10/14/18– The past several weeks have sparked an unprecedented conversation about women’s collective fury in this #MeToo, #WhyIDidntReport and post-Kavanaugh hearings era. Three recent books and a flurry of op-eds, essays and social media energy has everyone talking about rage in a brand new way.
This is good news for women. But what’s been blatantly missing from mainstream dialogue is a nuanced understanding of how rage is perceived by and received from black women ― and whether this alleged new moment in the ongoing liberation of women will actually be an equitable one.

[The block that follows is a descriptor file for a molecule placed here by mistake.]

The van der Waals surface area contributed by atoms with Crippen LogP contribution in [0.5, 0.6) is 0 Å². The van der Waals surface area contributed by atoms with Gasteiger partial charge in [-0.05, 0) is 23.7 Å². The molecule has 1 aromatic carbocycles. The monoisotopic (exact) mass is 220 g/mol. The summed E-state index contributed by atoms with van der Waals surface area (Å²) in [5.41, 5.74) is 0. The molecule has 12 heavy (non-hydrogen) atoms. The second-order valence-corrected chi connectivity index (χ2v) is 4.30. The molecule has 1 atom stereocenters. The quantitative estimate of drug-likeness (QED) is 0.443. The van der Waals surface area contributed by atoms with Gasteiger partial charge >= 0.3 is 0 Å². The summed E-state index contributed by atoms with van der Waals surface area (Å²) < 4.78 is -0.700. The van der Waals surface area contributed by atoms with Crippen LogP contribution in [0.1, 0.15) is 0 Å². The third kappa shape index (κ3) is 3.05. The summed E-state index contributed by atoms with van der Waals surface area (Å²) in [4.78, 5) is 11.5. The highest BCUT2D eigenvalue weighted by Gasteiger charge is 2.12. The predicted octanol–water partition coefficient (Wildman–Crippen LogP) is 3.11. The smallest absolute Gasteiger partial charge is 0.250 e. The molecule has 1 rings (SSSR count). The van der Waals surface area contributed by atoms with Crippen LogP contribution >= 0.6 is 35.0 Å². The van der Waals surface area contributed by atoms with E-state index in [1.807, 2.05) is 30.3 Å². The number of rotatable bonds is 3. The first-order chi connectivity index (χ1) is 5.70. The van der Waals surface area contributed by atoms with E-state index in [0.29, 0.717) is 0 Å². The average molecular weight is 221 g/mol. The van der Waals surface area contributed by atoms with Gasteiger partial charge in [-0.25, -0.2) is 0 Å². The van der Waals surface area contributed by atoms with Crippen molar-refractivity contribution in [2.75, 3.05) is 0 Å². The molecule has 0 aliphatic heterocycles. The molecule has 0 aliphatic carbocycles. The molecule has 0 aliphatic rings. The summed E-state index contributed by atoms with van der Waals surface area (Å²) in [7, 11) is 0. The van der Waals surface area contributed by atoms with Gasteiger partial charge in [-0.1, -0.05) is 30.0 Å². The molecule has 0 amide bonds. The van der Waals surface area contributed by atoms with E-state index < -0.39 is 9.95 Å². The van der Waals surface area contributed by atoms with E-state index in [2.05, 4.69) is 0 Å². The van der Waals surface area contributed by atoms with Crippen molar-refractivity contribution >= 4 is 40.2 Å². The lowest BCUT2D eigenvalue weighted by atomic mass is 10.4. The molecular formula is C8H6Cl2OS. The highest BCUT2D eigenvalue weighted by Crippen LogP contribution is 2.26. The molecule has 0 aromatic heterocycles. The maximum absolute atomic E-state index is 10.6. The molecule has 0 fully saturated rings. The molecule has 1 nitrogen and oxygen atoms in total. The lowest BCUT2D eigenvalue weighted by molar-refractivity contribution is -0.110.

Black women have been furious for decades, and our collective rage hasn’t exactly led to any revolutionary change in our lived experience. Quite the opposite: The “angry black woman” trope is a powerful tool that’s been used to dehumanize and silence black women for decades.
The dangerous stereotype of the black female as an angry, finger-snapping, emasculating, neck-moving, “oh no you didn’t”-spewing being has done deep harm. Our anger has never been viewed as legitimate or warranted due to unfair treatment; instead, it’s been twisted into a pathology. Read more at HuffPost Opinion.